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Reading Your Way to Writing Sales
by Kathryn Lay

Most writers are readers. It’s part of our love for the written word. If you aren’t using your love of reading to further your own career, you’re missing out on possibilities.

Read and Study:

When I teach my online classes, the first thing I expect my students to do is to read and study the type of publications and writing areas they are writing or hoping to write.

Study magazines and anthologies by not only reading the articles, stories, essays and seeing what they’ve done and how much is done by freelancers as opposed to staff, but by also studying for ideas. After reading several issues of a publication, it almost always sparks several ideas that bounce off of or are opposite a topic they’ve done. Read them to study the types of writing they seem to use most. And read to discover the voice and approach that publication prefers.

Recently I found a devotional publication for kids that was new to me. I wanted to break in so I signed up for the daily devotionals. After a couple of weeks, I printed each one off and read them to get a strong feel for how they are done. I found a pattern, apparent preferences, and that the stories were done in ways that most of the publications I’d written for kids did not want. After coming up with a few ideas, I sat down, wrote one, and submitted it. Four days later I received an acceptance. Took another of my ideas, wrote it, and again, a sale.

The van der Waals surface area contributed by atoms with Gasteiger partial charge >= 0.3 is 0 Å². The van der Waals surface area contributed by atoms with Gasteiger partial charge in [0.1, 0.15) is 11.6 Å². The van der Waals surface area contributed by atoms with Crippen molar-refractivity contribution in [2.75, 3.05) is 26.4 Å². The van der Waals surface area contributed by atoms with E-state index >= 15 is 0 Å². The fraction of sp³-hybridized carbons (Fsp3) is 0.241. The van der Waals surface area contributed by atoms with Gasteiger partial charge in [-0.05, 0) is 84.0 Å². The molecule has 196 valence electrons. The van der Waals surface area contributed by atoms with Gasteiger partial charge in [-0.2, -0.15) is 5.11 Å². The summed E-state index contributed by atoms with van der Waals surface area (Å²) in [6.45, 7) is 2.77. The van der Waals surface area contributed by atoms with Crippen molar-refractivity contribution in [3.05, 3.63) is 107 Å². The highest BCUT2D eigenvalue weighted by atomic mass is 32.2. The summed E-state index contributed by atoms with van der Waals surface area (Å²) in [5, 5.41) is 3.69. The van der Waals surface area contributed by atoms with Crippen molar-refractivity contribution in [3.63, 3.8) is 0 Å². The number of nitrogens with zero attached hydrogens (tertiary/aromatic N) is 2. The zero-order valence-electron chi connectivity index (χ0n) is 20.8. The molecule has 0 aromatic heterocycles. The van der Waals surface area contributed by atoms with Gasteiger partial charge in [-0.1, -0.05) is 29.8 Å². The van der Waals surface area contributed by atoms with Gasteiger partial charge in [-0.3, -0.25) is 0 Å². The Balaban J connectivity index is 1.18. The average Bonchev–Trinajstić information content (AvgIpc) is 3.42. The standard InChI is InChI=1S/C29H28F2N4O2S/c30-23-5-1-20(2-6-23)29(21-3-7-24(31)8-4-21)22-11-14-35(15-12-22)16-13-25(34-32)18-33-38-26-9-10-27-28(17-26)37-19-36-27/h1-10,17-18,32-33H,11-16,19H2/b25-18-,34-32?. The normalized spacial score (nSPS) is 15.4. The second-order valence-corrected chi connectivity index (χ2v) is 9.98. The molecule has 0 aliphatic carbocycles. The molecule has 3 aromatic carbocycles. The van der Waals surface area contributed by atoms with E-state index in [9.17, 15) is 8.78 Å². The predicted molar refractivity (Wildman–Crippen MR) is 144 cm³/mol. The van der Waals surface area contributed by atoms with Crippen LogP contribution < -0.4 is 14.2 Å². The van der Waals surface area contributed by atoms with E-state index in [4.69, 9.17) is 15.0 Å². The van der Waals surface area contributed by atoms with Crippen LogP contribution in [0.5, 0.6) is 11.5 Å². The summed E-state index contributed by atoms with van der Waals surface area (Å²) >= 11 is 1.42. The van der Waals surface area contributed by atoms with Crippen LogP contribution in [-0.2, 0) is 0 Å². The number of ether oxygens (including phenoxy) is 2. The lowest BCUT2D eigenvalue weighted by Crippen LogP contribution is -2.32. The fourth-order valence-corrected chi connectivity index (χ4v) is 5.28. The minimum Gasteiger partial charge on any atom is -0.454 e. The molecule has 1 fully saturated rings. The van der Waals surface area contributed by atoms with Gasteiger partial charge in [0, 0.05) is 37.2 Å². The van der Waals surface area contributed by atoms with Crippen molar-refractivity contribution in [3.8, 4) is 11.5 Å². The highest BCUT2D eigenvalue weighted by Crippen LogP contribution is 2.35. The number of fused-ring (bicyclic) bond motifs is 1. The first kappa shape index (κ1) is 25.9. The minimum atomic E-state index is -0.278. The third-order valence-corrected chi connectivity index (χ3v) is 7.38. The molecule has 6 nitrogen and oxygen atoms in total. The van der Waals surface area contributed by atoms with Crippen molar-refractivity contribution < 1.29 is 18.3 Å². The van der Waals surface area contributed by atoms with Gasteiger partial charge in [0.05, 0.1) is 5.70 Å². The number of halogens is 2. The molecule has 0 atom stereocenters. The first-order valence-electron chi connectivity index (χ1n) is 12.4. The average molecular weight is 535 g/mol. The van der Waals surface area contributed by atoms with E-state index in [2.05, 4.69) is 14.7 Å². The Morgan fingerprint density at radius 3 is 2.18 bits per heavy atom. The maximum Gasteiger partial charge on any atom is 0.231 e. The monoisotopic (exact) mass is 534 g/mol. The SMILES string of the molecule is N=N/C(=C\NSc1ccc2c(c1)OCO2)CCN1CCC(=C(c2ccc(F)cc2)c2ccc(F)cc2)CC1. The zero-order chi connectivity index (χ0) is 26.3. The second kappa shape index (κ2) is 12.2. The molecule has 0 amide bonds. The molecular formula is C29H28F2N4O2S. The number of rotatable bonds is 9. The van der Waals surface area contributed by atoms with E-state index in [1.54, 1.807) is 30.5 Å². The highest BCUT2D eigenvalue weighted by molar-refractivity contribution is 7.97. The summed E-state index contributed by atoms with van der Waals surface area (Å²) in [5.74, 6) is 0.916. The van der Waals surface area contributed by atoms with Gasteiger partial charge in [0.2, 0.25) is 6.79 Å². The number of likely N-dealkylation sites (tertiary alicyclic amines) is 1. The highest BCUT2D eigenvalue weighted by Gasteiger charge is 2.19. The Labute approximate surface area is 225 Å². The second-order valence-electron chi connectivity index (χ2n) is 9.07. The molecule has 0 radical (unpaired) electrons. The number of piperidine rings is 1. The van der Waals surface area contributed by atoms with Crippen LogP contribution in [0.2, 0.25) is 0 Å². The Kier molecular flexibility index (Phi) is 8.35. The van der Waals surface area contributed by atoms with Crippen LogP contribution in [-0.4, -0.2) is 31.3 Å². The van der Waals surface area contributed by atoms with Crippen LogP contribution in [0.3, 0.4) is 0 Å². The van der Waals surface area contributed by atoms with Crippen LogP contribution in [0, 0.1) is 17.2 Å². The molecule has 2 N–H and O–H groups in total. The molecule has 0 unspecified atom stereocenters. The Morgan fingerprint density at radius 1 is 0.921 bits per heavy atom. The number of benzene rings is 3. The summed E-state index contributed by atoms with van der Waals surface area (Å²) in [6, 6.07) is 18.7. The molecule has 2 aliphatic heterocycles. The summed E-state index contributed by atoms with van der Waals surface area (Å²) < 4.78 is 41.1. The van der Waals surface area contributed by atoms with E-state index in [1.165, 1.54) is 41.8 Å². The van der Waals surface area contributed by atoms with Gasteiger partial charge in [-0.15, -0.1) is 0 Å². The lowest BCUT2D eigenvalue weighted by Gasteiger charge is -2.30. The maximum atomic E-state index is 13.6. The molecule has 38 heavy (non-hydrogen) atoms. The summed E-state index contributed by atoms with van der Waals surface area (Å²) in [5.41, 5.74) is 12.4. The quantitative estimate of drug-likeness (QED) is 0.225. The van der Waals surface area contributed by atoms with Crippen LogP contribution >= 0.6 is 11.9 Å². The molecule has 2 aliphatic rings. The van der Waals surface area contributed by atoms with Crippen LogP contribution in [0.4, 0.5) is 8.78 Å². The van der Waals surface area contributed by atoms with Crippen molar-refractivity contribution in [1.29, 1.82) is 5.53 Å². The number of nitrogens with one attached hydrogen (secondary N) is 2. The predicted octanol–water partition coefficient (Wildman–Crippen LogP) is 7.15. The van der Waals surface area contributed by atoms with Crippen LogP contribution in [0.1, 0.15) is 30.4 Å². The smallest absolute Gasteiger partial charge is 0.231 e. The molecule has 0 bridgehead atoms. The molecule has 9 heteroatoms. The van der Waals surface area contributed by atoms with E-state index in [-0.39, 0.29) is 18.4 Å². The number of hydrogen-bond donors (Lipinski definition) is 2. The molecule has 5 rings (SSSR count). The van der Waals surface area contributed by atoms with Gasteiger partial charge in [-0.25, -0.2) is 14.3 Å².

Read Market Guides:

When I buy market books or read market information online, I first look through the areas I usually write for: kids, teens, religious publications, women, writing, family, parenting. Once I’ve studied and marked those, I go through and look over the other publications for new ideas, new markets, and new opportunities. Occasionally I see something that reminds me of a recent experience or person I could interview.

Read the Paper:

Many of my story ideas have come from the newspaper. An interesting story might spark an idea for a short story or compel me to contact the person in the piece to interview for an article for a magazine. Even weekend sections on upcoming events have given me ideas to go to an event and write it up for a publication. Many years ago after reading about an old fashioned tent circus coming to town, I quickly called a publication for children and asked if I could write an article about the circus. Then I called the circus to get a contact person. I was given free tickets for my family and time with the youngest member of the circus.

Read Guidelines for Changes:

Magazines and book publishers change. They change editors, focus, ways to submit, payment to writers, and more. If your guidelines are old, look online for more recent guidelines or write for them. Pick up copies of a publication to see if there are editorial changes. If you send in submissions to an editor who hasn’t been there in 5 months, the new editor will assume you haven’t looked at their magazine for awhile. If you are submitting to book publishers and send to an editor who’s long gone, they will assume you aren’t keeping up with the industry and probably aren’t members of Society of Children’s Book Writers and Illustrators, Romance Writers of America, Mystery Writers, and so on.

When you take time to read and prepare both before, during, and after you write, you up the chances of making that important sale.

© Copyright 2010, Kathryn Lay

Kathryn Lay is the author of 26 books for children, over 2000 articles, essays and stories for children and adults and the book from AWOC.COM Publishing, The Organized Writer is a Selling Writer. Check out her website at www.kathrynlay.com and email through rlay15@aol.com

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